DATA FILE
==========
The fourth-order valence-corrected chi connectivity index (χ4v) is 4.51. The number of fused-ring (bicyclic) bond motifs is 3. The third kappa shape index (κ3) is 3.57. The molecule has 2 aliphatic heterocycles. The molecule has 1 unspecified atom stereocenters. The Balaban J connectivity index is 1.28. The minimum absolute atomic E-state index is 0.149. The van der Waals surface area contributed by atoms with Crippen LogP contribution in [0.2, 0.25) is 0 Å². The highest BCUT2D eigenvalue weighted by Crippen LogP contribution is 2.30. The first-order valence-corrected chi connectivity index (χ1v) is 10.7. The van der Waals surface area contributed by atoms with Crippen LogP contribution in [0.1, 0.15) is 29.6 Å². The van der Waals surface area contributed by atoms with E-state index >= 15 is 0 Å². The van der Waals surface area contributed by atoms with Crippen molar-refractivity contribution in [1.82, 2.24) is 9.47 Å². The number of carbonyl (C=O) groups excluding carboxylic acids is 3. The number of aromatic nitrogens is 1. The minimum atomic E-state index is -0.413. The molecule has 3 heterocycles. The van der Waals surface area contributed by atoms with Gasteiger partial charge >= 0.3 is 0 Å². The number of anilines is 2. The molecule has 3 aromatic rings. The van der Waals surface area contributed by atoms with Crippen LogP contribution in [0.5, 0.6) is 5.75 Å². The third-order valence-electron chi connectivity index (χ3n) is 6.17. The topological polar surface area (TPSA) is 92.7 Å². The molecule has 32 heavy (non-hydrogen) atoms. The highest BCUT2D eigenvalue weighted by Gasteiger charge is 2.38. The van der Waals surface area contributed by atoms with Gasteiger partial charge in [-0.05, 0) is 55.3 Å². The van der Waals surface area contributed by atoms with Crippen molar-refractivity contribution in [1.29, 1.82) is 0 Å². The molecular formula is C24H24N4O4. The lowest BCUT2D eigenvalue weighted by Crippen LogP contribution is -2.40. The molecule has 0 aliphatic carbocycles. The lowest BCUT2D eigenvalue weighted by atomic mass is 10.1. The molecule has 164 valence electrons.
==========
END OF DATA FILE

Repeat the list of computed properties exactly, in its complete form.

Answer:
The fourth-order valence-corrected chi connectivity index (χ4v) is 4.51. The number of fused-ring (bicyclic) bond motifs is 3. The third kappa shape index (κ3) is 3.57. The molecule has 2 aliphatic heterocycles. The molecule has 1 unspecified atom stereocenters. The Balaban J connectivity index is 1.28. The minimum absolute atomic E-state index is 0.149. The van der Waals surface area contributed by atoms with Crippen LogP contribution in [0.2, 0.25) is 0 Å². The highest BCUT2D eigenvalue weighted by Crippen LogP contribution is 2.30. The first-order valence-corrected chi connectivity index (χ1v) is 10.7. The van der Waals surface area contributed by atoms with Crippen LogP contribution in [0.1, 0.15) is 29.6 Å². The van der Waals surface area contributed by atoms with E-state index >= 15 is 0 Å². The van der Waals surface area contributed by atoms with Crippen molar-refractivity contribution in [1.82, 2.24) is 9.47 Å². The number of carbonyl (C=O) groups excluding carboxylic acids is 3. The number of aromatic nitrogens is 1. The minimum atomic E-state index is -0.413. The molecule has 3 heterocycles. The van der Waals surface area contributed by atoms with Gasteiger partial charge >= 0.3 is 0 Å². The number of anilines is 2. The molecule has 3 aromatic rings. The van der Waals surface area contributed by atoms with Crippen LogP contribution in [0.5, 0.6) is 5.75 Å². The third-order valence-electron chi connectivity index (χ3n) is 6.17. The topological polar surface area (TPSA) is 92.7 Å². The molecule has 32 heavy (non-hydrogen) atoms. The highest BCUT2D eigenvalue weighted by Gasteiger charge is 2.38. The van der Waals surface area contributed by atoms with Gasteiger partial charge in [-0.05, 0) is 55.3 Å². The van der Waals surface area contributed by atoms with Crippen molar-refractivity contribution in [1.29, 1.82) is 0 Å². The molecular formula is C24H24N4O4. The lowest BCUT2D eigenvalue weighted by Crippen LogP contribution is -2.40. The molecule has 0 aliphatic carbocycles. The lowest BCUT2D eigenvalue weighted by atomic mass is 10.1. The molecule has 164 valence electrons.